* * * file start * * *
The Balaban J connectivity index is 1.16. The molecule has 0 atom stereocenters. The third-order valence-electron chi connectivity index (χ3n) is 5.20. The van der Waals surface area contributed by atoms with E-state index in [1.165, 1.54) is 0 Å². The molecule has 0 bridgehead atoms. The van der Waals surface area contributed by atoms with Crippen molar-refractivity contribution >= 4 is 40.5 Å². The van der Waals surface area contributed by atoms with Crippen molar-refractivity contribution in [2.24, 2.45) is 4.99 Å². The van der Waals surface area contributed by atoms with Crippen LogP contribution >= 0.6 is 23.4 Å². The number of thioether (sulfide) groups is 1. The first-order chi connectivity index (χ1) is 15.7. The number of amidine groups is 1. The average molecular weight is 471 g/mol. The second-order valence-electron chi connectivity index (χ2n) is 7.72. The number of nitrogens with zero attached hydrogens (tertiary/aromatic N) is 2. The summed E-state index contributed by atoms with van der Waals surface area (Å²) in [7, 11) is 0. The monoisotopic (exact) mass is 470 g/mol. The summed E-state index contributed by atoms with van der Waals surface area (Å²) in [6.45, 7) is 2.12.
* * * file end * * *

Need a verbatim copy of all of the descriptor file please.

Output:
The Balaban J connectivity index is 1.16. The molecule has 0 atom stereocenters. The third-order valence-electron chi connectivity index (χ3n) is 5.20. The van der Waals surface area contributed by atoms with E-state index in [1.165, 1.54) is 0 Å². The molecule has 0 bridgehead atoms. The van der Waals surface area contributed by atoms with Crippen molar-refractivity contribution >= 4 is 40.5 Å². The van der Waals surface area contributed by atoms with Crippen molar-refractivity contribution in [2.24, 2.45) is 4.99 Å². The van der Waals surface area contributed by atoms with Crippen LogP contribution >= 0.6 is 23.4 Å². The number of thioether (sulfide) groups is 1. The first-order chi connectivity index (χ1) is 15.7. The number of amidine groups is 1. The average molecular weight is 471 g/mol. The second-order valence-electron chi connectivity index (χ2n) is 7.72. The number of nitrogens with zero attached hydrogens (tertiary/aromatic N) is 2. The summed E-state index contributed by atoms with van der Waals surface area (Å²) in [7, 11) is 0. The monoisotopic (exact) mass is 470 g/mol. The summed E-state index contributed by atoms with van der Waals surface area (Å²) in [6.45, 7) is 2.12.